Glenn Rikowski

14 November 2019


More of Glenn Rikowski’s publication and papers can be found at:




Glenn Rikowski











My article, Education Crises as Crises for Capital was recently published in ‘Theory in Action’, Vol.12 No.3 (July). See doi:10.3798/tia.1937-0237.1924.

Alternatively, you can get it from Academia, at:


Accounts of education crises typically start out from the notion that these are derivative of economic crises. Hard times for capitalist economies – with recession and consequent shortfalls in tax takes as unemployment rises – leads to cutbacks in budgets for state services, including education. The victims of these cuts are schools, colleges, universities, and students (as provision is trimmed) and staffs (redundancies, recruitment freezes and restructurings). This is The Classical Theory of Education Crisis. A critique of this perspective on education crisis is outlined in this article. Alternatively, it is argued that education crises can be crises for capital, where capitalist development in education institutions becomes threatened or terminated. Through the analysis of commodity forms, the conditions for education crises generating crises for capital are demonstrated. In this perspective, it is capital that is the victim. It is argued that when conscious attempts to go beyond existing forms of capitalist education are forged along anti-capitalist lines in alternative, oppositional educational organisations, then this poses the most threatening scenario for capital and its human representatives.

Glenn Rikowski


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Walter Benjamin








A Talk by Matthew Charles (University of Westminster)

At the UCL Institute of Education

20 Bedford Way, London, WC1H 0AL

Wednesday, 19th July 2019

5.00pm – 7.15pm

Room 828



Open to All

No booking required


Organised by Judith Suissa for the Philosophy of Education Society of Great Britain (PESGB), London Branch


Following a revival of interest in a theory and practice of learning influenced by the critical theory of Walter Benjamin, Matthew Charles (University of Westminster) proposes to examine Benjamin’s philosophy of education through the focus of his concept of educative experience.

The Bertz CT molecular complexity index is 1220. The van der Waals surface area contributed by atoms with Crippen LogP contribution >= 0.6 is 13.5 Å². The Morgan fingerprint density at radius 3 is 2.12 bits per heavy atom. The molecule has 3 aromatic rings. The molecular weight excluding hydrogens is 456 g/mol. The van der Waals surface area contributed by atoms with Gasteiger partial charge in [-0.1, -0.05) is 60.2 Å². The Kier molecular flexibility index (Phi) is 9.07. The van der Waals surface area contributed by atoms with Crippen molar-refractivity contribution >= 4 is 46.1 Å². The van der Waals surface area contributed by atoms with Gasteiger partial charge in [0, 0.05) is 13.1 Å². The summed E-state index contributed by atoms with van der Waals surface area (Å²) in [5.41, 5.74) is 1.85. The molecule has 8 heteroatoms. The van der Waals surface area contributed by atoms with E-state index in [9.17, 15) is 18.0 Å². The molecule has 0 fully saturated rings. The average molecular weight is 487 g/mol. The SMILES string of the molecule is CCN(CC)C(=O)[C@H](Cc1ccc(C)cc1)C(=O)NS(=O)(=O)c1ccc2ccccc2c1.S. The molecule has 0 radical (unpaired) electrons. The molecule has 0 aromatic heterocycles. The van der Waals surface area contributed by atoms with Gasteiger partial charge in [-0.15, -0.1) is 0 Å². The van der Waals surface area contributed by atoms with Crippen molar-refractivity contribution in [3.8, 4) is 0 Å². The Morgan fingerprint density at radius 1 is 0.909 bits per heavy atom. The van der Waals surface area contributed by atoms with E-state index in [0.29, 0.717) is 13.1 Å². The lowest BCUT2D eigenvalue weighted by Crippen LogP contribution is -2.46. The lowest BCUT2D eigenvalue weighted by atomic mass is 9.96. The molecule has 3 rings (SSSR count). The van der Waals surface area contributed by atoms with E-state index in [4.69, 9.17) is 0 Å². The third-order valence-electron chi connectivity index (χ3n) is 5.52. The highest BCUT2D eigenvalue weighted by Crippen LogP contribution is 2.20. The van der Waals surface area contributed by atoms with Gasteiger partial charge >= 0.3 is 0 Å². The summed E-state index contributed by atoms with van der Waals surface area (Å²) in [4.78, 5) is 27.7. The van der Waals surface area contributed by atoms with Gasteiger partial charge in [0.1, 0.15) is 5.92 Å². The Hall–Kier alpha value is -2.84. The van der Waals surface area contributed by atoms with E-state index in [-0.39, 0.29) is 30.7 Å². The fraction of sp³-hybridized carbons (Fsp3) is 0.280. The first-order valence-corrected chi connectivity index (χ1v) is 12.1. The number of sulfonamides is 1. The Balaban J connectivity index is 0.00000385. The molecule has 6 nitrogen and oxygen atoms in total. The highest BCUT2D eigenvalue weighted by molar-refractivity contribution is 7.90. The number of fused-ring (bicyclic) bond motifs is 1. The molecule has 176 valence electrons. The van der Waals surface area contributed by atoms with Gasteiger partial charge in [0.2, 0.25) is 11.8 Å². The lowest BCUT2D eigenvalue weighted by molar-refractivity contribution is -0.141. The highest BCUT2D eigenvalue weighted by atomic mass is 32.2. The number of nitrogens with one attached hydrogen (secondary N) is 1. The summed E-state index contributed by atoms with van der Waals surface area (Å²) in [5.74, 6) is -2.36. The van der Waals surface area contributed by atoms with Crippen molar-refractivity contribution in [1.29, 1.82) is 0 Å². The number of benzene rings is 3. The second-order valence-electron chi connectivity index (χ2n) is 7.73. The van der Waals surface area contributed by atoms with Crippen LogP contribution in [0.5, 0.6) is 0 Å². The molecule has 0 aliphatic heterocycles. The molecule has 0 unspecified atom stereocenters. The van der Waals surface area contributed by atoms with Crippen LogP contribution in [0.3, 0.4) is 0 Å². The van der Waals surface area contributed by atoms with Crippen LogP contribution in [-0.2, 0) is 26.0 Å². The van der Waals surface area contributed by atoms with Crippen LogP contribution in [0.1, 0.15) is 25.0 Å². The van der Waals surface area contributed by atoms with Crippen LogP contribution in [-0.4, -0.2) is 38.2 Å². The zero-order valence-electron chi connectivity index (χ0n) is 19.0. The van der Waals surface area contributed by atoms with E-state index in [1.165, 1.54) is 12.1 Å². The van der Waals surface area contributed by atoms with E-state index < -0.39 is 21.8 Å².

Matthew Charles

Senior Lecturer in the School of Humanities, University of Westminster.

Matthew is the author of a forthcoming book ‘Modernism Between Benjamin and Goethe’, the Stanford Encyclopedia of Philosophy, forthcoming entries on Walter Benjamin for the Routledge Encyclopedia of Philosophy, and chapters and articles on critical theory and education in the Sage Handbook of Frankfurt School Critical Theory, Pedagogies of Disaster, New German Critique, Boundary Two, Studies in Philosophy and Education, Pedagogy, Culture and Society and Radical Philosophy. His next book, to be published in Punctum’s Risking Education imprint, is on the ‘educational grotesque’.

See: and







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An article by Glenn Rikowski

My article has recently been published in:

Keywords in Radical Philosophy and Education: Common Concepts for Contemporary Movements

Edited by Derek R. Ford

Brill | Sense

Leiden | Boston



This article, Chapter 25, is now available at Academia:



While education is an inherently political field and practice, and while the political struggles that radical philosophy takes up necessarily involve education, there remains much to be done at the intersection of education and radical philosophy. That so many intense political struggles today actually center educational processes and institutions makes this gap all the more pressing. Yet in order for this work to be done, we need to begin to establish common frameworks and languages in and with which to move.

Keywords in Radical Philosophy and Education takes up this crucial and urgent task. Dozens of emerging and leading activists, organizers, and scholars assemble a collective body of concepts to interrogate, provoke, and mobilize contemporary political, economic, and social struggles. This wide-ranging edited collection covers key and innovative philosophical and educational themes–from animals, sex, wind, and praxis, to studying, podcasting, debt, and students.

This field-defining work is a necessary resource for all activists and academics interested in exploring the latest conceptual contributions growing out of the intersection of social struggles and the university.

Contributors are: Rebecca Alexander, Barbara Applebaum, David Backer, Jesse Bazzul, Brian Becker, Jesse Benjamin, Matt Bernico, Elijah Blanton, Polina-Theopoula Chrysochou, Clayton Cooprider, Katie Crabtree, Noah De Lissovoy, Sandra Delgado, Dean Dettloff, Zeyad El Nabolsy, Derek R. Ford, Raúl Olmo Fregoso Bailón, Michelle Gautreaux, Salina Gray, Aashish Hemrajani, Caitlin Howlett, Khuram Hussain, Petar Jandric, Colin Jenkins, Kelsey Dayle John, Lenore Kenny, Tyson E. Lewis, Curry Malott, Peter McLaren, Glenn Rikowski, Marelis Rivera, Alexa Schindel, Steven Singer, Ajit Singh, Nicole Snook, Devyn Springer, Sara Tolbert, Katherine Vroman, Anneliese Waalkes, Chris Widimaier, Savannah Jo Wilcek, David Wolken, Jason Wozniak, and Weili Zhao.